Tired: simple haptics that make smartphones vibrate with new message alerts. Wired: haptic technology that recreates the sensation of pressing a physical key on a touchscreen. Inspired: high-definition haptics that imitate the texture of a sweater’s fabric so that people shopping on their devices can feel before they buy.
To recreate that touch sensation requires piezoelectric actuators that can generate a precise amount of haptic feedback. These parts are unable to function without large amounts of power, keeping them out of things like smartphones and wearables. But Boreas Technologies, a startup, introduced on Tuesday a high-voltage, low-power driver IC built from the ground up for these actuators. And it could help change things.
“The electronics required to operate these actuators has not been very efficient, preventing companies from using piezoelectric actuators in consumer products,” said Simon Chaput, chief executive and founder of Boreas. Changing that could move more responsive and realistic haptics into applications with power and thermal constraints. That could include not only smartphones and wearables but also home appliances and cars.
With the new BOS1901, Boreas is trying to pry into the haptic driver market, which will grow to an estimated $13.7 billion by 2022, according to BCC Research. Texas Instruments has long dominated the piezoelectric driver market. Boreas may have a chance to outpace its Dallas, Texas-based rival in high-definition haptic driver ICs. The market is forecast to grow from roughly $1.5 billion to $5.6 billion over the next half decade.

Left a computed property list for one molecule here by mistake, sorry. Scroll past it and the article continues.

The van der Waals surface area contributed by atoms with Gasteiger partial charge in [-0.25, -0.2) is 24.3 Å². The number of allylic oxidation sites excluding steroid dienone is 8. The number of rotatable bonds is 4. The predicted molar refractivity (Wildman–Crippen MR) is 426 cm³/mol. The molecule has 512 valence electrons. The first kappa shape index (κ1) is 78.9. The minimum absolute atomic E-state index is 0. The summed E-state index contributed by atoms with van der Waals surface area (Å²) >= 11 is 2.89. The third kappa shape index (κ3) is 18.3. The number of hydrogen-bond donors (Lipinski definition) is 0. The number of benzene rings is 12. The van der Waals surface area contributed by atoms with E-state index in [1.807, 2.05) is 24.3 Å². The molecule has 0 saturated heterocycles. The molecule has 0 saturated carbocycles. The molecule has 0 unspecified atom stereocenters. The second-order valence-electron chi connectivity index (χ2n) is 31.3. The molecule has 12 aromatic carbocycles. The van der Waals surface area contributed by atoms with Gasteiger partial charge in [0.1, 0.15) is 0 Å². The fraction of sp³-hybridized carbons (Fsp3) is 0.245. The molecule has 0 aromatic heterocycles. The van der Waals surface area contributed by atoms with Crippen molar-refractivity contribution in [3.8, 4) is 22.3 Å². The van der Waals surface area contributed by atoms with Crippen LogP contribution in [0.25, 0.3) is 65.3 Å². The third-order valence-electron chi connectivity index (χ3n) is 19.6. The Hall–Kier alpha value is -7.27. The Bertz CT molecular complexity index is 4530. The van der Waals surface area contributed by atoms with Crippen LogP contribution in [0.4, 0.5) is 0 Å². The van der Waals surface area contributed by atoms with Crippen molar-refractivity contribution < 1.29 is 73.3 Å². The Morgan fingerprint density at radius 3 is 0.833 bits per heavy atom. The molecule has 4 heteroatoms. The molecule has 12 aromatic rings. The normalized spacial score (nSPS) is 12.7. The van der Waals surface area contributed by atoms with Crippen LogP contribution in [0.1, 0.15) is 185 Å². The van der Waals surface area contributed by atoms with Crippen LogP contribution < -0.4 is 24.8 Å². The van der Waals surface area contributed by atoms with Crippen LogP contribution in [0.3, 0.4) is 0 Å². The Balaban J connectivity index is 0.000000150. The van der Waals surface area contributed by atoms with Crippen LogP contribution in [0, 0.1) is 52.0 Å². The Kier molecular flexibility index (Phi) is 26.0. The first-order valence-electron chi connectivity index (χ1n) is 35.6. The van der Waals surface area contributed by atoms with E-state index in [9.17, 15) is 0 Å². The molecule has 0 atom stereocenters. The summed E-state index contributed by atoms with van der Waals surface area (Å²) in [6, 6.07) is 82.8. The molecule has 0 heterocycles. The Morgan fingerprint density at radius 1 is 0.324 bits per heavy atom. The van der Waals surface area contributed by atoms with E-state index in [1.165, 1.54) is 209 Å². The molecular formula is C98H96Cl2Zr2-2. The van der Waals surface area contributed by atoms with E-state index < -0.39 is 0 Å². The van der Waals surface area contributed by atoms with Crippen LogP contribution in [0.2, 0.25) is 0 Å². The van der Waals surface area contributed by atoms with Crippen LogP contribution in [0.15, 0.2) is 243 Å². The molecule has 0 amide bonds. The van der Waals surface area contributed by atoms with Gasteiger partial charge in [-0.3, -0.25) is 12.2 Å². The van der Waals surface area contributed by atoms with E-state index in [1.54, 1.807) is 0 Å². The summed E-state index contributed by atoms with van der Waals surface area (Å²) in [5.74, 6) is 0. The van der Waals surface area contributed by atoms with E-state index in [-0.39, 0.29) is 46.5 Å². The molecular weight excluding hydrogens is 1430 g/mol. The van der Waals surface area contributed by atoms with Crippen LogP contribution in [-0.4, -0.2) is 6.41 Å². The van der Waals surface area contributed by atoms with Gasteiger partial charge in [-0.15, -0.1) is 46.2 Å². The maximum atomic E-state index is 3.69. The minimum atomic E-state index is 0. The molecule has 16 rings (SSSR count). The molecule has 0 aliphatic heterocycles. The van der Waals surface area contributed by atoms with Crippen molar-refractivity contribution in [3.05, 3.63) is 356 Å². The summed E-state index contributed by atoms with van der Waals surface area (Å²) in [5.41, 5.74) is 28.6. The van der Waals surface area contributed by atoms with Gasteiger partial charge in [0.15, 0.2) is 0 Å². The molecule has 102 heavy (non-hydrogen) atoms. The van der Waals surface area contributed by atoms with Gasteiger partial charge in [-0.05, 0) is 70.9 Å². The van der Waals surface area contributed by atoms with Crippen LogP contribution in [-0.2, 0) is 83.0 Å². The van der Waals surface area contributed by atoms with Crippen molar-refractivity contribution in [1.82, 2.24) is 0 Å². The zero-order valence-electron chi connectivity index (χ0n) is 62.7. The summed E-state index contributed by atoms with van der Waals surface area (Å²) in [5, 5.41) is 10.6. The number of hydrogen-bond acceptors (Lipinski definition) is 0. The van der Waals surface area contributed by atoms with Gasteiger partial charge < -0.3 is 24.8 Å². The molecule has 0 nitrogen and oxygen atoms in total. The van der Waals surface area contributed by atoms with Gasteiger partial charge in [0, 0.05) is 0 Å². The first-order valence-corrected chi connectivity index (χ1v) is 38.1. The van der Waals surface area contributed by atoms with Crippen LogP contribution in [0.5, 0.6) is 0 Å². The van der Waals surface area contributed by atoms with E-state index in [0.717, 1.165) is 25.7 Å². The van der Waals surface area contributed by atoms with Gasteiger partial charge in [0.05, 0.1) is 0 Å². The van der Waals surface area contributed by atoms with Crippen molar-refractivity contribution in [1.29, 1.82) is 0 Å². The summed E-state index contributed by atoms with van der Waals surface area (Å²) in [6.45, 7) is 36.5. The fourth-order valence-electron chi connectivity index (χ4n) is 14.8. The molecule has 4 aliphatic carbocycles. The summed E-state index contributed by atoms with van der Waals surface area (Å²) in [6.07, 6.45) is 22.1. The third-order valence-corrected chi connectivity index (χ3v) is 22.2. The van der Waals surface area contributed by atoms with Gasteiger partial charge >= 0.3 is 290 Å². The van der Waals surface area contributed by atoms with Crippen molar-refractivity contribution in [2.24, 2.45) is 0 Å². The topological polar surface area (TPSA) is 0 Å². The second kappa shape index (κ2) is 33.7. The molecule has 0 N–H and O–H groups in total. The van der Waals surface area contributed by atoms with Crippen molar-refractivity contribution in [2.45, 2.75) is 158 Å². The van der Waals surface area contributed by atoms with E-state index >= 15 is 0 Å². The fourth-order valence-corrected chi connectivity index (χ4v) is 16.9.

Piezoelectric actuators are growing in importance versus linear resonant actuators (LRAs) and eccentric rotating mass (ERM) motors, which are what provide basic vibrations in smartphones and gaming controllers. In addition to occupying more space than piezoelectric actuators, these technologies generally draw more power have slower response times. That limits their usefulness in high-definition haptics, Chaput explained.
Boreas, which was founded in 2016 and currently employs 12 people, built its CapDrive chip technology to take advantage of the wider bandwidth and lower power of piezoelectric actuators. Its first product consumes around 10 times less energy than rival hardware, the startup said. It also leverages the responsiveness of these actuators with 300-microsecond latency, six times faster than anything else out there, the startup said.
James Hayward, an analyst with market researcher IDTechEx, said that “piezoelectric actuators typically require driving at high voltage, meaning issues with efficiency or distortion can lead to poor power consumption, noise and other challenges.” Higher driving voltages—typically around 100 volts, according to Chaput—have made it harder to install the technology in small battery-operated devices, said Hayward.